You are correct in your analysis that "the signing of the estoppel may make all the forbearances and abatements null and void" if they are not detailed in the estoppel certificate.
An "estoppel certificate" concerning your lease is your written statement that defines and describes your leasehold interest so that the lender and/or other parties contemplating taking an interest in the property will be informed about the nature and extent of your interest.
Although you are not a party to the transaction between the landlord and the lender, the purpose of an estoppel certificate is to make you aware of the reliance of the lender on it. Accordingly, you would be "estopped" from asserting matters different from those appearing in the certificate as against the lender or its assignees upon completion of the transaction.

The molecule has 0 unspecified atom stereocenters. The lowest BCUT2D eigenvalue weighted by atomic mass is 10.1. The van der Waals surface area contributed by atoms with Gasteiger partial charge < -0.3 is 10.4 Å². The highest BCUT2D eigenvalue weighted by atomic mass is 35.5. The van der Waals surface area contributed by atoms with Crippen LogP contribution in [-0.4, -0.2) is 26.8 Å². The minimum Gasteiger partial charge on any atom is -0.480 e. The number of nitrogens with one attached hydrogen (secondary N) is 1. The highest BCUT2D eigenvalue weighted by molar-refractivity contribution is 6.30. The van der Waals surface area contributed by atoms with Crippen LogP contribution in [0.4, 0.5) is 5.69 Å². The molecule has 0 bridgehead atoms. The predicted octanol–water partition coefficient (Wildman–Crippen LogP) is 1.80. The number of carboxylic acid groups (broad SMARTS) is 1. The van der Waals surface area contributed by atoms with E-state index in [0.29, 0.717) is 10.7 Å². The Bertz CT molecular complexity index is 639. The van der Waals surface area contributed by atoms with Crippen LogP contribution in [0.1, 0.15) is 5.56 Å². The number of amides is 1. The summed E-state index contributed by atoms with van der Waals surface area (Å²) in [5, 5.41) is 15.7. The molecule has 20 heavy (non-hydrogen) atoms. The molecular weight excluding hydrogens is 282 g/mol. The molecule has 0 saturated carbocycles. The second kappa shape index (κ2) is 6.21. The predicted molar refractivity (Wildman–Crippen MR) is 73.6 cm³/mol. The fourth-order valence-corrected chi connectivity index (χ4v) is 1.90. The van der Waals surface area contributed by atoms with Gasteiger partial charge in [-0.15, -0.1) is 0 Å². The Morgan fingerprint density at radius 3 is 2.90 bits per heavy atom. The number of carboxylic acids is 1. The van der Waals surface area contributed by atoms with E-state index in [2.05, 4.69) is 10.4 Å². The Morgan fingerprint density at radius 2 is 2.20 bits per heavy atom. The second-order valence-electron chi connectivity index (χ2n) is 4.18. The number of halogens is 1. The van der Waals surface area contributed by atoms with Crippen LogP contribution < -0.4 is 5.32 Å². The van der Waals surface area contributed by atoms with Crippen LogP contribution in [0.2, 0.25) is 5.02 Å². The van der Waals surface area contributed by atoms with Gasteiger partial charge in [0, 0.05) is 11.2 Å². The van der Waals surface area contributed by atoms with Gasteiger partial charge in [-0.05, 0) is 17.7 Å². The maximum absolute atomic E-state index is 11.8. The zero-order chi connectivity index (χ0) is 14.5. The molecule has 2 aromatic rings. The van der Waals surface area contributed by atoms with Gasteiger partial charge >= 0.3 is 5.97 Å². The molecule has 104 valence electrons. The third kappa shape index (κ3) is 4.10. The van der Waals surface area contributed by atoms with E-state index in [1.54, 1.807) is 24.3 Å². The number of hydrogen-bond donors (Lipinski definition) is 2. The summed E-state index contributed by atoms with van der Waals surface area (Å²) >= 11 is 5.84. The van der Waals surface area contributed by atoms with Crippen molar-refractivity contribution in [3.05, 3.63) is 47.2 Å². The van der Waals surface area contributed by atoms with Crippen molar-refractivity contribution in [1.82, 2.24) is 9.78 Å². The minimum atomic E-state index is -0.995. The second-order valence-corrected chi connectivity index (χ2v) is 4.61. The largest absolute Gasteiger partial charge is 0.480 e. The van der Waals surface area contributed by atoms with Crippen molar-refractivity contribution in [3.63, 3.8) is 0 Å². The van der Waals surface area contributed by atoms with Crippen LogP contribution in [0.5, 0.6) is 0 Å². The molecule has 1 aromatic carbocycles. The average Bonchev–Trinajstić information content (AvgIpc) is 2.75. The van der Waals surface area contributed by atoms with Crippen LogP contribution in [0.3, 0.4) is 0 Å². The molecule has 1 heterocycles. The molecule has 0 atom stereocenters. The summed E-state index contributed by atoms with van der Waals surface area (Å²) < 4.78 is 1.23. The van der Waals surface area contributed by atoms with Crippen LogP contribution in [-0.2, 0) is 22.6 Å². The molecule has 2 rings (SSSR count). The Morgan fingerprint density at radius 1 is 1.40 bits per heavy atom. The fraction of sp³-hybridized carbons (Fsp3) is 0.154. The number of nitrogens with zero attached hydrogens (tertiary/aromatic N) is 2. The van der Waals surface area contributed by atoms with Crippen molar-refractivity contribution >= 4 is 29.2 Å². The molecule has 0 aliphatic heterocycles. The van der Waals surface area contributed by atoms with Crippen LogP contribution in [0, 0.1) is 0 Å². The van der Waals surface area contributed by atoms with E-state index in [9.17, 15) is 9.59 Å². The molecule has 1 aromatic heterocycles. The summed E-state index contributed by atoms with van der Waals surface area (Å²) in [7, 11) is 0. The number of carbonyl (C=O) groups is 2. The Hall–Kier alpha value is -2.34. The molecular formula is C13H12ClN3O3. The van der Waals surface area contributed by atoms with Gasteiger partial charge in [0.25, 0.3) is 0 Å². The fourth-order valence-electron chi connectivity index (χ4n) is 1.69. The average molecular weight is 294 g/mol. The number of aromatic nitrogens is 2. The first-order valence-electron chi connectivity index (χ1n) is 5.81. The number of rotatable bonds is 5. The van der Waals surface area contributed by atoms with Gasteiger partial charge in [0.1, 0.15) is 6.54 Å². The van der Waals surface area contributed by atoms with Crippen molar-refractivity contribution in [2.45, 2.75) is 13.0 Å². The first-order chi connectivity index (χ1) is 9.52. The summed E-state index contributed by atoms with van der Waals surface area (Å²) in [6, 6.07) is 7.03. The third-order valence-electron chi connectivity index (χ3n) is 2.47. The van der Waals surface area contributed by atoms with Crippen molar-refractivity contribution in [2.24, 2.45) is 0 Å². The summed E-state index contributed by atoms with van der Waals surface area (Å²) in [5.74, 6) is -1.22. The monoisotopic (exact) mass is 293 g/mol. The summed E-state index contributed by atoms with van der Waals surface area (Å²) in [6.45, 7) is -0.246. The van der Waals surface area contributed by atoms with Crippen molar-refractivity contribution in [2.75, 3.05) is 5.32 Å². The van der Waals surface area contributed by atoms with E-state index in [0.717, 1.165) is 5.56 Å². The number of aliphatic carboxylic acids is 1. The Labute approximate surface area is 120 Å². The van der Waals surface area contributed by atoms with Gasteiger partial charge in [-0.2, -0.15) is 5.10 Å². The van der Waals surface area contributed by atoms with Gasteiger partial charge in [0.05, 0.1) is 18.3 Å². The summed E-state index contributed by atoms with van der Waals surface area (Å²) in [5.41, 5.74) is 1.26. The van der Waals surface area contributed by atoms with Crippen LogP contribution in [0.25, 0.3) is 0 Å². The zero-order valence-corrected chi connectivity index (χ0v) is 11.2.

A certificate of estoppel can be viewed as a tenant's warranty as to the terms of a lease., It enables the lender to estimate the cost of ousting or keeping a tenant. In the event of litigation you cannot contradict the certificate's contents, having once warranted them as true.
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